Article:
Technology experts and stakeholders say they expect they will ‘live mostly in the cloud’ in 2020, working mostly through cyberspace-based applications accessed through networked devices.
As defined by NIST: “Cloud computing is a model for enabling convenient, on- demand network access to a shared pool of configurable resources (eg, networks, servers, storage, applications, and services) that can be rapidly provisioned and released with minimal effort or management service provider interaction.”
Cloud computing has five essential characteristics, i.e., on-demand self-service, broad network access, resource pooling, rapid elasticity and measured service. It has three service models, i.e., Cloud Software as a Service (SaaS), Cloud Platform as a Service (PaaS) and Cloud Infrastructure as a Service (IaaS). And it has four deployment models, i.e., private cloud, community cloud, public cloud and hybrid cloud.
Cloud computing has many difficult challenges to overcome, including concerns realted to the availability of broadband spectrum, the ability of diverse systems to work together, security, privacy, and quality of service.
The increasing popularity of cloud computing has made conventional crime detection even more difficult. The very strengths of cloud computing, which allows anyone anywhere in the world to use publicly accessible software to process data stored in a virtual cyberspace location, could generate new challenges from a legal standpoint:
1. Jurisdiction: cloud computing can be put to devious use by criminals to store incriminating data on a server located beyond the jurisdiction of the courts of their country of residence, preferably in a State with no judicial cooperation treaty with that country.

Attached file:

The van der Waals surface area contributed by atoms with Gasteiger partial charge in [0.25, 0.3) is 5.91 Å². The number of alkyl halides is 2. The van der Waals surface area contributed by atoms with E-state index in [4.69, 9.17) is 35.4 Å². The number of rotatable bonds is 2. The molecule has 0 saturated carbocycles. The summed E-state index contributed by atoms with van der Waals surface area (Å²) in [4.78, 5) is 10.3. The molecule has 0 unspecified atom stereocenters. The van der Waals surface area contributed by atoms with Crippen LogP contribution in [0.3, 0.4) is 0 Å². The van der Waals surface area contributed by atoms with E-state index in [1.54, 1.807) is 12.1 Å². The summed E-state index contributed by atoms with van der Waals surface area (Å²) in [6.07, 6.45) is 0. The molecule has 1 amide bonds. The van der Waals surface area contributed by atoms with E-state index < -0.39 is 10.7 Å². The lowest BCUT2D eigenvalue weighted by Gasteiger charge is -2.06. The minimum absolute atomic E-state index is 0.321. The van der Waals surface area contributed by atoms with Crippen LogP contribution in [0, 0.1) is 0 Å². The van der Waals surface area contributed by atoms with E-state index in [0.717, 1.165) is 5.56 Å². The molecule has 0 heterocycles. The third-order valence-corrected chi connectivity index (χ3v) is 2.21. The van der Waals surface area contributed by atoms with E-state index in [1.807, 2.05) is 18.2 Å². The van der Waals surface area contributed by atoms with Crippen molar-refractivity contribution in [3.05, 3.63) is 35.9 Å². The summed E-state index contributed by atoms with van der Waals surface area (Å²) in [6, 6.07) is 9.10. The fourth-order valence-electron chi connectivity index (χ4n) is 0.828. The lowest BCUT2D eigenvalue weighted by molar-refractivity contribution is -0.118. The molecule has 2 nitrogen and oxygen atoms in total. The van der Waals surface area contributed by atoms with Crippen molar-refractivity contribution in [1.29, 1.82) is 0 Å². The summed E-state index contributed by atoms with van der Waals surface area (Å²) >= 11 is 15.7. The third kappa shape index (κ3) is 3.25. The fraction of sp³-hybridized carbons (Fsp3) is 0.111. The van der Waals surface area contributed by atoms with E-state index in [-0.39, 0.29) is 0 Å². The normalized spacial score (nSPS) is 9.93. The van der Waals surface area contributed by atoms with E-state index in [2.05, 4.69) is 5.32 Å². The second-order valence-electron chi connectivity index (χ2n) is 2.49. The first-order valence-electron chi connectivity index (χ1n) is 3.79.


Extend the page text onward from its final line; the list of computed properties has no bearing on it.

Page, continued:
2. Data protection and security: a huge amount of data is stored by a very limited number of cloud providers. Data can be used to profile the user or, if stolen by cybercriminals, they can be used against the users themselves.
Tech and Law Center intends to explore these technical and legal issues arising from cloud computing, with a multidisciplinary approach in order to create genuine information sharing and possible solutions to the open questions, with a specific aim: to guaranteee data migration (The data liberation front and Google’s commitment to the open Web) through the development of tools able to implement the security of the users and the organization of workshopz to analyse potential jurisdictional conflicts within cloud computing (The Death Of Computer Forensics: Digital Forensics After the Singularity).
Recently, Giuseppe Vaciago, gave a presentation on Legal aspects of the cloud at the Brussels Workshop on Cloud Computing on March 1st 2012.The workshop brought together high-level experts to discuss three broad aspects of cloud computing; the economic impact, the legal aspects and the way to move forward. The report of the event is available here.